“For a man with a hammer every problem is a nail.” The EA team having access to a very large hammer often leans towards very elaborate solutions to solve problems that could have been solved with a much simpler solution, or even no solution at all. As a solution Architect I’ve often encountered such solutions -and even was part of few of them- very elaborate solutions to resolve problems that should have been handled operationally.
Cost Benefit Analysis conducted during the requirements phase of a project can prevent such scenarios from taking place, whats more important though is keeping an open mind and accepting that often the problem encountered doesn’t require the hammer the EA team is wielding.
Here is a parable I like to share when I encounter such situations, It is said that this is a true story.
Understanding how important that was, the CEO of the toothpaste factory got the top people in the company together and they decided to start a new project, in which they would hire an external engineering company to solve their empty boxes problem, as their engineering department was already too stretched to take on any extra effort.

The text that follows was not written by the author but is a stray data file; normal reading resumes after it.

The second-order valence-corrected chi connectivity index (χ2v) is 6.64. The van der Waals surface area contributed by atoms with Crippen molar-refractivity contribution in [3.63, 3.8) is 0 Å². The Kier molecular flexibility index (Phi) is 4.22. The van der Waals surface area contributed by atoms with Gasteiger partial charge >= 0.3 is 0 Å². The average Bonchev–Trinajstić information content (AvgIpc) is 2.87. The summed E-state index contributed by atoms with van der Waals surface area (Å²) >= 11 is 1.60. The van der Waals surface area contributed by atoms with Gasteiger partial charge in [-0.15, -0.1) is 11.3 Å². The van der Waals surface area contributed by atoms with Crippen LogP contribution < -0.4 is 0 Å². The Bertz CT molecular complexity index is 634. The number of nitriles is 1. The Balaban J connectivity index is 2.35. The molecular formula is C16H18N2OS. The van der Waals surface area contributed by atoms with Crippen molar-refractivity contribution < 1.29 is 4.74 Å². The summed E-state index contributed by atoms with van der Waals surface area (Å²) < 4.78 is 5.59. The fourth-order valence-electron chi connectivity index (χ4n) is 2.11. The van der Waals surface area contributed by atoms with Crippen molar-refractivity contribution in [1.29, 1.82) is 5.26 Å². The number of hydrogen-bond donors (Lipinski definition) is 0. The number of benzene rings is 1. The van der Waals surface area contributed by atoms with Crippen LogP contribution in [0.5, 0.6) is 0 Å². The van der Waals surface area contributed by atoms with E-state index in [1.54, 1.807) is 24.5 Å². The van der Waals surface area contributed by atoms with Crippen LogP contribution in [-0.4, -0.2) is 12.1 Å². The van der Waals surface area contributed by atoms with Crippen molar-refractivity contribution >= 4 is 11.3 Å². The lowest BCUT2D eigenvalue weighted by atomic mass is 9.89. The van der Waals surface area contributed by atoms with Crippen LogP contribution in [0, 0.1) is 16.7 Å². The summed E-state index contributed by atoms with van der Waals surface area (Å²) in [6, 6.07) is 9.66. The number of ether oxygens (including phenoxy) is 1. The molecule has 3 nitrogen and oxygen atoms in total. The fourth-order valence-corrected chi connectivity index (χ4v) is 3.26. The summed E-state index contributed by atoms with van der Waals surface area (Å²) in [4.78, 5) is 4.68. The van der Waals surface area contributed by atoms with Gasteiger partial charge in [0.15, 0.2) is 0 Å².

The project followed the usual process: budget and project sponsor allocated, RFP, third-parties selected, and six months (and $8 million) later they had a fantastic solution — on time, on budget, high quality and everyone in the project had a great time. They solved the problem by using some high-tech precision scales that would sound a bell and flash lights whenever a toothpaste box weighing less than it should. The line would stop, and someone had to walk over and yank the defective box out of it, pressing another button when done.
A while later, the CEO decides to have a look at the ROI of the project: amazing results! No empty boxes ever shipped out of the factory after the scales were put in place. Very few customer complaints, and they were gaining market share. “That’s some money well spent!” – he says, before looking closely at the other statistics in the report.
It turns out, the number of defects picked up by the scales was 0 after three weeks of production use. It should’ve been picking up at least a dozen a day, so maybe there was something wrong with the report. He filed a bug against it, and after some investigation, the engineers come back saying the report was actually correct. The scales really weren’t picking up any defects, because all boxes that got to that point in the conveyor belt were good.
Puzzled, the CEO travels down to the factory, and walks up to the part of the line where the precision scales were installed. A few feet before it, there was a $20 desk fan, blowing the empty boxes out of the belt and into a bin.
“Oh, that — one of the guys put it there ’cause he was tired of walking over every time the bell rang”, says one of the workers.